Often the budget may look good on paper, but in practice these films can go far over that projected budget when other factors are taken into consideration. Take for instance a film that was projected to save nearly 16 million dollars by shooting out of state, all the subsidies assisted in paying for local labor hires as well as tax incentives to kick back a certain amount spent within state. Add up all the money they then had to spend to bring skilled labor to that state when things didn’t go as planned, materials that had to be purchased and shipped due to lack of availability, unplanned issues regarding weather (unlike the nearly predictable weather here in LA) which changed the shooting schedule dramatically, as well as myriad other costs associated with setting up an infrastructure where there wasn’t one before. You now have spent WAY more money as a production than you had originally planned.

FYI: After the shoot, this film ended up going over its original budget by approximately 5 million dollars, meaning their 16 million dollar savings turned into a 5 million dollar loss. Way to “save” some cash and take jobs away from the local economy studio execs! In the end the Studios want what looks good on paper. This way at least it looks like the execs and producers were trying to save a dime when the shit hits the fan. This is an issue that has been happening in Hollywood since the late 90s, and if you look around today, it is a vastly different landscape in this business when it comes to availability of jobs. More and more productions are at least splitting their time between foreign locales just to save a buck or two.

The city of Los Angeles recently took a new step towards ending the decline of film production locally. The LA City Council decided last week to waive permit fees for all TV pilot productions moving forward, as well as their first year of filming here in the city. The council also announced plans to cap a tax charged to broadcast companies, and to develop tax credits for video game manufacturers. They hope to also approach Sacramento with a statewide plan to increase incentives here in California and keep more productions in the state. I hate to be a tad selfish here, as work is work no matter where it goes, but my fingers are crossed that this helps things, and that future legislation assists in the industry planting more roots here and less elsewhere.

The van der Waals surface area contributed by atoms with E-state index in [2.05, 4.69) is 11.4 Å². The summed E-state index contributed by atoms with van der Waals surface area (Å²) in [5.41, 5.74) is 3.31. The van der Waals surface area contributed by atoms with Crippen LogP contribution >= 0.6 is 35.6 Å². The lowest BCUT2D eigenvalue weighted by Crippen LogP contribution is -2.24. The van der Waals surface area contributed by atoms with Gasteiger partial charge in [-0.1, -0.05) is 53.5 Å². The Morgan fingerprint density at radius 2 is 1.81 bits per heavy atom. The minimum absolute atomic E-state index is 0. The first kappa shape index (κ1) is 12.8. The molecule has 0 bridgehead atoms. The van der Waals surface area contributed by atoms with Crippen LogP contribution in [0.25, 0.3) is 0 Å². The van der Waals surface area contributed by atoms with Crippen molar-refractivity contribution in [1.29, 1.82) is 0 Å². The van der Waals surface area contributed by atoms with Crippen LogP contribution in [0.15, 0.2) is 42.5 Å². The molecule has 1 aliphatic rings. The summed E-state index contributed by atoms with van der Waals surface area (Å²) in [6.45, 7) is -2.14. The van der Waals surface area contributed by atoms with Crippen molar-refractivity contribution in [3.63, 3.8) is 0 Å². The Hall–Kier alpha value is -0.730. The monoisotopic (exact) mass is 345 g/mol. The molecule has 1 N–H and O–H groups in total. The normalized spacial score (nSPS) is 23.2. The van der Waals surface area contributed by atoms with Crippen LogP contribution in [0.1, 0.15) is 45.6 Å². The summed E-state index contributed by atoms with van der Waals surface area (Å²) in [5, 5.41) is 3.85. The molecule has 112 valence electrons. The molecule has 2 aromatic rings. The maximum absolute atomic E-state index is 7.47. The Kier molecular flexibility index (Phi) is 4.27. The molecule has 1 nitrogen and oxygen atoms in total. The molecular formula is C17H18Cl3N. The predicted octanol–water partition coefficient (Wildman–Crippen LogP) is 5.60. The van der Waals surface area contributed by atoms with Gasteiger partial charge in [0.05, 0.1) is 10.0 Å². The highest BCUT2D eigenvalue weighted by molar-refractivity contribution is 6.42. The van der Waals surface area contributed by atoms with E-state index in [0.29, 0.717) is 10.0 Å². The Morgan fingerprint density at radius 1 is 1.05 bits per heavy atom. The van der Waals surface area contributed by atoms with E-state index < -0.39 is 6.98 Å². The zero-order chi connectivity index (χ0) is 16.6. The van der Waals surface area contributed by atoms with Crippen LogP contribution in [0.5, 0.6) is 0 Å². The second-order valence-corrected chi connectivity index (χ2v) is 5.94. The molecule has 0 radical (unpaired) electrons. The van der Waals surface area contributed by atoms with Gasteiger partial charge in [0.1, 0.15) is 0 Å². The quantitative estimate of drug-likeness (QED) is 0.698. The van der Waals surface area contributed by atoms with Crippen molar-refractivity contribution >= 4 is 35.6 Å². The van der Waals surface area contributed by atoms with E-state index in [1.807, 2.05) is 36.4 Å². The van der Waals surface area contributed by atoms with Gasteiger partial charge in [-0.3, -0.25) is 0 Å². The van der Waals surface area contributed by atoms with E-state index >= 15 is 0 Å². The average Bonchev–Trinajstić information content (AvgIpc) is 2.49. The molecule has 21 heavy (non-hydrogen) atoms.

The second issue at hand: Movie studios are putting more and more pressure on existing VFX houses to lower their costs while providing more product for the money. With VFX houses essentially living paycheck to paycheck, sometimes using new work payments to cover old bills, they are starting to tread water and many of them have sunk.

With these new demands by the studio to provide more for less money, VFX houses are facing situations in which their staff now has to work tons of overtime to keep up, or they need to bring on more people to finish the jobs they have bid for. Remember, the person who bids the lowest for any given job in the industry is inevitably going to get it. Faced with the option of either no work and no money, or some work and possibly VERY LITTLE money, the VFX houses have bid themselves into a corner where they end up taking a profit loss just to stay working.

Here is where I can’t necessarily blame the studios. The fault lies mainly with the VFX houses internationally all attempting to undercut each others bids and ignoring their bottom line production costs vs. profit margin. The VFX technicians and artists are not to blame here. The naive attitude of the VFX Houses that somehow figure that if they get a bit of work and make a financial trade off for now, eventually the profit will follow is to blame.

If there is one thing I’ve learned in this business, and they should be well aware themselves, it is that when you quote a price or rate to a studio, you will be pigeonholed there forever and have to fight tooth and nail for more down the line. The snowball effect is never ending in this scenario sadly and while many VFX houses close, other cheaper and smaller operations just slide into their places until they, too, can’t turn a profit.